Cutting Ties

As many may have seen on Twitter, the tour company, FFBC (Flying Fantastic Book Club), has recently made racists remarks, attacked a POC reviewer who called them out, and then posted private information about said reviewer as retaliation. While they brushed the remarks off as “ignorance” and claimed to educate themselves (also claiming the issue had been resolved) – their recent actions have proven there is no allyship within this company and that they are not a company to work with.

Screen Shot 2020-06-28 at 1.35.03 PM.png

I do not support or condone racists remarks or actions and therefore have cut ties with this company.

Nor do I support or condone sharing private, personal information as a retaliation or attack against anyone or in general.

FFBC has also claimed on Twitter they will sue anyone who has participated in “defamation” and will take legal action against anyone who has spoken out against them. Which of course they then deleted, trying to cover their tracks. I do not feel comfortable working with a company who participates in hurting POC content creators, then threatens them when they speak out, and refuses to accept the harm they have caused.

These actions are despicable and unacceptable. I will no longer be affiliated with this company or any similar company or persons.

I previously participated in their The Boundless blog tour before this situation occurred and was scheduled to participate in their tour for A Wicked Magic and Splinters of Scarlett. I have already emailed FFBC informing them I would not be participating in these tours.

I will still be reviewing these books and promoting them on my Twitter and blog to support the book and the author.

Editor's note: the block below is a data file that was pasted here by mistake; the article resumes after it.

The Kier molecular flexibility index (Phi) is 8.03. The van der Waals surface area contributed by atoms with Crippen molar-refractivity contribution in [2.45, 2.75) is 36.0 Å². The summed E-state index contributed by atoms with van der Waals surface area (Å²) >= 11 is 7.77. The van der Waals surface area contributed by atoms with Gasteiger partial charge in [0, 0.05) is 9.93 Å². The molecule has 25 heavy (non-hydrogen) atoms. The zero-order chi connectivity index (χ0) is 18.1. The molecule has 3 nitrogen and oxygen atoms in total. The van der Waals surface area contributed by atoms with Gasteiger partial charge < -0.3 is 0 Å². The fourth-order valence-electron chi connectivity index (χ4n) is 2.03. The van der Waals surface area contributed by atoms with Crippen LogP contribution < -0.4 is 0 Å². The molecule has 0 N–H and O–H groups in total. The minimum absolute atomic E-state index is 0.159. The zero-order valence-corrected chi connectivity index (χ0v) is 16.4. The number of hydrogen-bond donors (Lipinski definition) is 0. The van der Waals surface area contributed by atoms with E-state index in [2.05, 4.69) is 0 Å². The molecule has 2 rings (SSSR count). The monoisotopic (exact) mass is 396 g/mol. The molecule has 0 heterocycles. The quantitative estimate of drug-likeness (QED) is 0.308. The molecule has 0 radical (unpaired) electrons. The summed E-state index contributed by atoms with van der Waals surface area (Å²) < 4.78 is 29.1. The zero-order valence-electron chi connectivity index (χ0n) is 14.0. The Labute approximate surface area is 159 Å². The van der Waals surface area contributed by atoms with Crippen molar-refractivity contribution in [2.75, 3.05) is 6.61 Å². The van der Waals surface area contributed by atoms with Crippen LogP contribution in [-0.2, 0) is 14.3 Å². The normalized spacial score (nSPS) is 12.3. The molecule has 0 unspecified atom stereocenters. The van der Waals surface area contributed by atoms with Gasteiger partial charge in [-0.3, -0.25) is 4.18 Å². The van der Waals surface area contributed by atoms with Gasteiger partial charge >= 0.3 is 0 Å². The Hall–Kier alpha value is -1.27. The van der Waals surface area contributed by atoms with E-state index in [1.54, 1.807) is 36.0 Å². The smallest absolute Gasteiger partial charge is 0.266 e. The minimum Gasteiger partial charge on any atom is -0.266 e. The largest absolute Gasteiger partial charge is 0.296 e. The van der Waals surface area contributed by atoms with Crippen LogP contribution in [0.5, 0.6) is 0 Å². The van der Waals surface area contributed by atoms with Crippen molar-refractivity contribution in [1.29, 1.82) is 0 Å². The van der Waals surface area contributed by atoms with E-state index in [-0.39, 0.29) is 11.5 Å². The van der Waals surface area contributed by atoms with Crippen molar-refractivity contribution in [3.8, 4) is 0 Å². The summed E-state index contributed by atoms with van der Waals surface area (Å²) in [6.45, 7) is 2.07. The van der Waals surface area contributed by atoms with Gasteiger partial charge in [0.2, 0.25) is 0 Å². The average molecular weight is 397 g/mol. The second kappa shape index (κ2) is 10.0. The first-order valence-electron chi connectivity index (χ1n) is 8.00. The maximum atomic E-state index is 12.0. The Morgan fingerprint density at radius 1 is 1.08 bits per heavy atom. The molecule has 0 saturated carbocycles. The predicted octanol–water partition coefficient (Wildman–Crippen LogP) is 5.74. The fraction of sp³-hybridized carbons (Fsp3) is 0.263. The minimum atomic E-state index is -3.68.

I encourage anyone who is still in partnership with this company to cut ties.  I will no longer be working with this company and encourage others not to work with them as well. 

 

Update: My Absence

I have never been in that bad of a reading/writing slump before. It felt like trying to put down words or pick them up was an unbearable challenge. Normally, I’m fairly consistent with my reading and writing, but two weeks ago we had to unexpectedly put my dog down. It was awful. He was only 5 years old and he was my best friend. To have to put him down threw me off and I still search for him every morning, looking to see if he’s sitting on the floor beneath my seat at breakfast. I’ve never lost a pet as an “adult” before and it hurts.

To top it off, a friend of mine died last month unexpectedly as well. While I’ve had more time to process that, it still feels unreal. To have two deaths in the span of two months is something my brain still can’t comprehend properly, but I’m trying.

So while I apologize for my failure to post or read, I know it’s an acceptable thing. And I’m aware it’s not something I need to apologize for. But I feel like I should anyways so, I’m sorry.

Thankfully, as I relearn aspects of my familiar life, I’m starting to feel like I can read and write again. I hope this will help me through this time as I continue to process everything, or at least give me a false sense of “everything is ok”. I managed to read the entirety of A Curse So Dark and Lonely by Brigid Kemmerer last night which feels like a huge success!

So until I can smash my fingers on the keyboard and put out another post, thank you for sticking with me. And if anyone is going through a similar experience, please don’t hesitate to reach out. It can be hard but it gets easier over time.

While this isn’t much of anything I did want to update on my absence and failure to post. I hope to be back to posting like normal soon.